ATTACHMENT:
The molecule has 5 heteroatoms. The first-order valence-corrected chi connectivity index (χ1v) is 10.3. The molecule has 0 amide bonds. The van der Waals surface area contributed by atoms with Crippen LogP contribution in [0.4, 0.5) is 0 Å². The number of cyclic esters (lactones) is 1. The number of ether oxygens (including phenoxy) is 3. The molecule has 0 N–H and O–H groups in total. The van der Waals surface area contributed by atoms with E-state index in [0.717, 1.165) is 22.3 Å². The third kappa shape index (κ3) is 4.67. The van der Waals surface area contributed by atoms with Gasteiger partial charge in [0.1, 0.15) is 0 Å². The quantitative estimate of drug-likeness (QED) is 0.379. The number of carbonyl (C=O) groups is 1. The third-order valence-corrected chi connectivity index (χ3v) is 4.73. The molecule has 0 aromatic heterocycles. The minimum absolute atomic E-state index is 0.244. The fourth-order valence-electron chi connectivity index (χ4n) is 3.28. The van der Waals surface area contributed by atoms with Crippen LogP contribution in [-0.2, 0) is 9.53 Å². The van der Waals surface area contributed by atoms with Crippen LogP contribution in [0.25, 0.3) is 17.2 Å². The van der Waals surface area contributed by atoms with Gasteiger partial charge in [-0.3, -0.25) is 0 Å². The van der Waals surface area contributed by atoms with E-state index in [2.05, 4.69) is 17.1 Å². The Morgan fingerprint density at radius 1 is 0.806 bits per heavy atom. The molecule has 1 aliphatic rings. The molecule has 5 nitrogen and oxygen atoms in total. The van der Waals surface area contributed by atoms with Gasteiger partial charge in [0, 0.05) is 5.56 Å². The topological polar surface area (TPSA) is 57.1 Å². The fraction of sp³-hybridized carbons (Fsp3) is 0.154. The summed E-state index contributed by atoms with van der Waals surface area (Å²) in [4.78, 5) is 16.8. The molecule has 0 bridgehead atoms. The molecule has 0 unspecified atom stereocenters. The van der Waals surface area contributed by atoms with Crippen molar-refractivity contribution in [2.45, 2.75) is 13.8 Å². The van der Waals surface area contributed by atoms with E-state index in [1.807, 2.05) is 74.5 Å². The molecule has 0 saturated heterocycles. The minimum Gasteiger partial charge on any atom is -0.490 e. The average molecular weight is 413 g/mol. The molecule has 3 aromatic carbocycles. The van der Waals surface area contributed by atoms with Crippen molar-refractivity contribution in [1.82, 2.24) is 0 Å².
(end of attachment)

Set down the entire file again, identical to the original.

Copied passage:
The molecule has 5 heteroatoms. The first-order valence-corrected chi connectivity index (χ1v) is 10.3. The molecule has 0 amide bonds. The van der Waals surface area contributed by atoms with Crippen LogP contribution in [0.4, 0.5) is 0 Å². The number of cyclic esters (lactones) is 1. The number of ether oxygens (including phenoxy) is 3. The molecule has 0 N–H and O–H groups in total. The van der Waals surface area contributed by atoms with E-state index in [0.717, 1.165) is 22.3 Å². The third kappa shape index (κ3) is 4.67. The van der Waals surface area contributed by atoms with Gasteiger partial charge in [0.1, 0.15) is 0 Å². The quantitative estimate of drug-likeness (QED) is 0.379. The number of carbonyl (C=O) groups is 1. The third-order valence-corrected chi connectivity index (χ3v) is 4.73. The molecule has 0 aromatic heterocycles. The minimum absolute atomic E-state index is 0.244. The fourth-order valence-electron chi connectivity index (χ4n) is 3.28. The van der Waals surface area contributed by atoms with Crippen LogP contribution in [-0.2, 0) is 9.53 Å². The van der Waals surface area contributed by atoms with Crippen LogP contribution in [0.25, 0.3) is 17.2 Å². The van der Waals surface area contributed by atoms with Gasteiger partial charge in [-0.3, -0.25) is 0 Å². The van der Waals surface area contributed by atoms with E-state index in [2.05, 4.69) is 17.1 Å². The Morgan fingerprint density at radius 1 is 0.806 bits per heavy atom. The molecule has 1 aliphatic rings. The molecule has 5 nitrogen and oxygen atoms in total. The van der Waals surface area contributed by atoms with Gasteiger partial charge in [0, 0.05) is 5.56 Å². The topological polar surface area (TPSA) is 57.1 Å². The fraction of sp³-hybridized carbons (Fsp3) is 0.154. The summed E-state index contributed by atoms with van der Waals surface area (Å²) in [4.78, 5) is 16.8. The molecule has 0 bridgehead atoms. The molecule has 0 unspecified atom stereocenters. The van der Waals surface area contributed by atoms with Crippen molar-refractivity contribution in [2.45, 2.75) is 13.8 Å². The van der Waals surface area contributed by atoms with E-state index in [1.807, 2.05) is 74.5 Å². The molecule has 0 saturated heterocycles. The minimum Gasteiger partial charge on any atom is -0.490 e. The average molecular weight is 413 g/mol. The molecule has 3 aromatic carbocycles. The van der Waals surface area contributed by atoms with Crippen molar-refractivity contribution in [1.82, 2.24) is 0 Å².